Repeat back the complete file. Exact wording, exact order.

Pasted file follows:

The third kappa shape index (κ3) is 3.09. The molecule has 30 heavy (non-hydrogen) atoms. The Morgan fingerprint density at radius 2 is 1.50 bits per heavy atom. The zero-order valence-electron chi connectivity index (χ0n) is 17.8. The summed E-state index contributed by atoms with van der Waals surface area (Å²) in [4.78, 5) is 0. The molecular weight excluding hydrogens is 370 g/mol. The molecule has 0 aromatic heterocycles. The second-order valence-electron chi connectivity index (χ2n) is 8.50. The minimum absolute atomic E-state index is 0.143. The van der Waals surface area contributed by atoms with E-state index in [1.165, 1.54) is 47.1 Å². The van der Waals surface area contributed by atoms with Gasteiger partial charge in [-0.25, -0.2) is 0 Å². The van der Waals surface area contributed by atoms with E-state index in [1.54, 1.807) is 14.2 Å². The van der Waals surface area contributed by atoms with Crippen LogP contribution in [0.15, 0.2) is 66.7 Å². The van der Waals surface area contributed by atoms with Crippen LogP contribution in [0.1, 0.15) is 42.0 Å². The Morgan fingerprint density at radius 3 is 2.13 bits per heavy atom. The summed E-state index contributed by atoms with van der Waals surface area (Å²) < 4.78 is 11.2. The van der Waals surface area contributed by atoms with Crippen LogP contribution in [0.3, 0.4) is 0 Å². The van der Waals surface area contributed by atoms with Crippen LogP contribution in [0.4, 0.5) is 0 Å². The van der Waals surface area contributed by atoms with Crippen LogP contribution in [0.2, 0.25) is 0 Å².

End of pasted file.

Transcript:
The third kappa shape index (κ3) is 3.09. The molecule has 30 heavy (non-hydrogen) atoms. The Morgan fingerprint density at radius 2 is 1.50 bits per heavy atom. The zero-order valence-electron chi connectivity index (χ0n) is 17.8. The summed E-state index contributed by atoms with van der Waals surface area (Å²) in [4.78, 5) is 0. The molecular weight excluding hydrogens is 370 g/mol. The molecule has 0 aromatic heterocycles. The second-order valence-electron chi connectivity index (χ2n) is 8.50. The minimum absolute atomic E-state index is 0.143. The van der Waals surface area contributed by atoms with E-state index in [1.165, 1.54) is 47.1 Å². The van der Waals surface area contributed by atoms with Gasteiger partial charge in [-0.25, -0.2) is 0 Å². The van der Waals surface area contributed by atoms with E-state index in [1.54, 1.807) is 14.2 Å². The van der Waals surface area contributed by atoms with Crippen LogP contribution in [0.15, 0.2) is 66.7 Å². The van der Waals surface area contributed by atoms with Crippen LogP contribution in [0.1, 0.15) is 42.0 Å². The Morgan fingerprint density at radius 3 is 2.13 bits per heavy atom. The summed E-state index contributed by atoms with van der Waals surface area (Å²) < 4.78 is 11.2. The van der Waals surface area contributed by atoms with Crippen LogP contribution in [0.3, 0.4) is 0 Å². The van der Waals surface area contributed by atoms with Crippen LogP contribution in [0.4, 0.5) is 0 Å². The van der Waals surface area contributed by atoms with Crippen LogP contribution in [0.2, 0.25) is 0 Å².